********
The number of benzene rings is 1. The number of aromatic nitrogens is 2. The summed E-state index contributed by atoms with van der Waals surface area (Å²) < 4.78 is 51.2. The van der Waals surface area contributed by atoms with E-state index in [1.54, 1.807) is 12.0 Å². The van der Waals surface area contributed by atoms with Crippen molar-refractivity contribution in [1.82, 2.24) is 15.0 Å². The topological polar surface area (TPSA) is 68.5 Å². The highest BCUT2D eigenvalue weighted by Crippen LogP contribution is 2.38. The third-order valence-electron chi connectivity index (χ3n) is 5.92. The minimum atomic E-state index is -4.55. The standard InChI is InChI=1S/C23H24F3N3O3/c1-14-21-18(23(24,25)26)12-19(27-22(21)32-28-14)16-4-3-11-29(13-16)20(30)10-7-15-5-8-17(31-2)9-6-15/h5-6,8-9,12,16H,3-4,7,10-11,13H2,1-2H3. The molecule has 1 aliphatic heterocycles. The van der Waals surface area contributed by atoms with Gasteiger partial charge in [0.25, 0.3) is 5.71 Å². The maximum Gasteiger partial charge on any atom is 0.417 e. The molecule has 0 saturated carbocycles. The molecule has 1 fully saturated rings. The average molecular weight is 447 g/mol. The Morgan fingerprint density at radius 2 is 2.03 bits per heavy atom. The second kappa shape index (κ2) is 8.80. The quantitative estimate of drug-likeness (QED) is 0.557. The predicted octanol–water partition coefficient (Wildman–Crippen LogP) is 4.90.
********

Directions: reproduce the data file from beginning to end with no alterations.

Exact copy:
The number of benzene rings is 1. The number of aromatic nitrogens is 2. The summed E-state index contributed by atoms with van der Waals surface area (Å²) < 4.78 is 51.2. The van der Waals surface area contributed by atoms with E-state index in [1.54, 1.807) is 12.0 Å². The van der Waals surface area contributed by atoms with Crippen molar-refractivity contribution in [1.82, 2.24) is 15.0 Å². The topological polar surface area (TPSA) is 68.5 Å². The highest BCUT2D eigenvalue weighted by Crippen LogP contribution is 2.38. The third-order valence-electron chi connectivity index (χ3n) is 5.92. The minimum atomic E-state index is -4.55. The standard InChI is InChI=1S/C23H24F3N3O3/c1-14-21-18(23(24,25)26)12-19(27-22(21)32-28-14)16-4-3-11-29(13-16)20(30)10-7-15-5-8-17(31-2)9-6-15/h5-6,8-9,12,16H,3-4,7,10-11,13H2,1-2H3. The molecule has 1 aliphatic heterocycles. The van der Waals surface area contributed by atoms with Gasteiger partial charge in [0.25, 0.3) is 5.71 Å². The maximum Gasteiger partial charge on any atom is 0.417 e. The molecule has 0 saturated carbocycles. The molecule has 1 fully saturated rings. The average molecular weight is 447 g/mol. The Morgan fingerprint density at radius 2 is 2.03 bits per heavy atom. The second kappa shape index (κ2) is 8.80. The quantitative estimate of drug-likeness (QED) is 0.557. The predicted octanol–water partition coefficient (Wildman–Crippen LogP) is 4.90.